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Give teachers 'medical grade PPE' to get schools reopened and students back in class, pediatrician urges

Instructor Amy Giang teaches a class of 4th-7th graders, wearing masks and spaced apart as per coronavirus guidelines, during summer school sessions at Happy Day School in Monterey Park, California on July 9, 2020. By Shelby Lin Erdman

(CNN) -- Teachers should have access to "medical grade PPE" so schools can safely reopen, a pediatrician told CNN.

"We should treat them [staff and teachers] as essential workers and we should give them all of the safety equipment they need in order to be safe," Seattle pediatrician Dr. Dimitri Christakis told CNN's Jake Tapper Tuesday.

Christakis' suggestion comes as US school districts are grappling with when and how to reopen schools amid a surging pandemic.

Christakis urged schools to implement guidelines from the US Centers for Disease Control and Prevention, including frequent hand washing, masks and social distancing.

"Now some of those things are aspirational, and frankly will be very difficult to do, either because of the children's age or development stage or, frankly, because of the burden of the cost."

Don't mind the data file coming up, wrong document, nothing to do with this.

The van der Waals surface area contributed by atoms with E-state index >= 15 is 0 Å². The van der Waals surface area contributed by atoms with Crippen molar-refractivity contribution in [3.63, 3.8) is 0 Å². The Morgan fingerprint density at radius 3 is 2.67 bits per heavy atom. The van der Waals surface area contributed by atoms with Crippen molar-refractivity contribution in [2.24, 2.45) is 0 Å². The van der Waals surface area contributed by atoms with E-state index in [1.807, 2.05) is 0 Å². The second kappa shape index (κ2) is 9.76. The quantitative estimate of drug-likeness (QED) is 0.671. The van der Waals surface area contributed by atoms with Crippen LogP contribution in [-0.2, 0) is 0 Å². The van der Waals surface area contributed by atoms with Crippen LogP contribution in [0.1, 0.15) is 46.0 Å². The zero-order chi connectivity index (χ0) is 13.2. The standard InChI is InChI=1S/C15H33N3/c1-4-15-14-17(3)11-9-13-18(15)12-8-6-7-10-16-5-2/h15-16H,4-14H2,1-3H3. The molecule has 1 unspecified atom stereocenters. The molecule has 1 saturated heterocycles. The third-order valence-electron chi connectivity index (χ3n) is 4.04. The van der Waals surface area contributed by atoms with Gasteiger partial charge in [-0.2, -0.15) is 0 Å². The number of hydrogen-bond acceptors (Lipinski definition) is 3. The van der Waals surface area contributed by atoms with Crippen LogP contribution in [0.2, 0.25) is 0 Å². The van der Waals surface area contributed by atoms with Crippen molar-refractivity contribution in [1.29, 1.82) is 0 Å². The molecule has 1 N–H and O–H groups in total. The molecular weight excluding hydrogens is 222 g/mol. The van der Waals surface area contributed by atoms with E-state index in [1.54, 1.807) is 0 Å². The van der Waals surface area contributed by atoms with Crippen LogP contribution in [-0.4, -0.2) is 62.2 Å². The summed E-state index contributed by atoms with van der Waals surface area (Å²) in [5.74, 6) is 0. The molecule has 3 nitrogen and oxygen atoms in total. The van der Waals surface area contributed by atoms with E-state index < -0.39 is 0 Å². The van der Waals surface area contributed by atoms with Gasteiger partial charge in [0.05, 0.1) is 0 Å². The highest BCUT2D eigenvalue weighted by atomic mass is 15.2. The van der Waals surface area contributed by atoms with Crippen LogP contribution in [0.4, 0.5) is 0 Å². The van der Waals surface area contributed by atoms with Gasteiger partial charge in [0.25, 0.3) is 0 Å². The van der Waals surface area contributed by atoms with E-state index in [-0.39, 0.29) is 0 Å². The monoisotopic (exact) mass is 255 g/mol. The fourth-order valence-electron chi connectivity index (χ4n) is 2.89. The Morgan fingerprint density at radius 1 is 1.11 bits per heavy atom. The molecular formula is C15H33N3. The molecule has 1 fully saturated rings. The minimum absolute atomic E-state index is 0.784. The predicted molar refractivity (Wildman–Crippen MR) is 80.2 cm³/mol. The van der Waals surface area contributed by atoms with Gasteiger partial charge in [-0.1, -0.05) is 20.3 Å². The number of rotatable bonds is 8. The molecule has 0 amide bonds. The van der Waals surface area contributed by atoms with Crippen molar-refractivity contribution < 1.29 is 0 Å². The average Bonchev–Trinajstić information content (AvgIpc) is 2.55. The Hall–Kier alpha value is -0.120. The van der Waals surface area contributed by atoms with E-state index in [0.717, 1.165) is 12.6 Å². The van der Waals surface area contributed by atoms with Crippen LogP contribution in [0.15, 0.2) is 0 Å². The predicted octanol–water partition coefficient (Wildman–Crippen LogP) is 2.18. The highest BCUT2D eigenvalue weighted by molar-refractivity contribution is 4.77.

Christakis, the director of Seattle Children's Research Institute's Center for Child Health, Behavior and Development, and others are urging the federal government to pass a new stimulus bill to help schools fund the costs of reopening during a pandemic.

President Donald Trump, who has been pushing for schools to reopen for the fall, threatened last week to cut off federal funding to schools that didn't open their doors in the new school year. But internal documents from the CDC warned that fully reopening K-12 schools and universities would be the "highest risk" for the spread of coronavirus, according to a New York Times report.

However, Christakis warns there's going to be a "price" to be paid if children don't return to school soon.

"We have to recognize that the needs of primary school children and children with special needs have to be given priority," he said.

"Primary school kids cannot learn well through distance learning. Any credible teacher, parent, pediatrician, or development expert knows that. So, they're not effectively getting much of an education at all unless they're being homeschooled effectively by their parents."

"Our kids are going to pay a price. Not today, but 15 years from now, we're going to see the effect of what we're doing. So, schools were the first thing to close, the last to open in most communities. From my perspective, it should be the exact opposite," he said.

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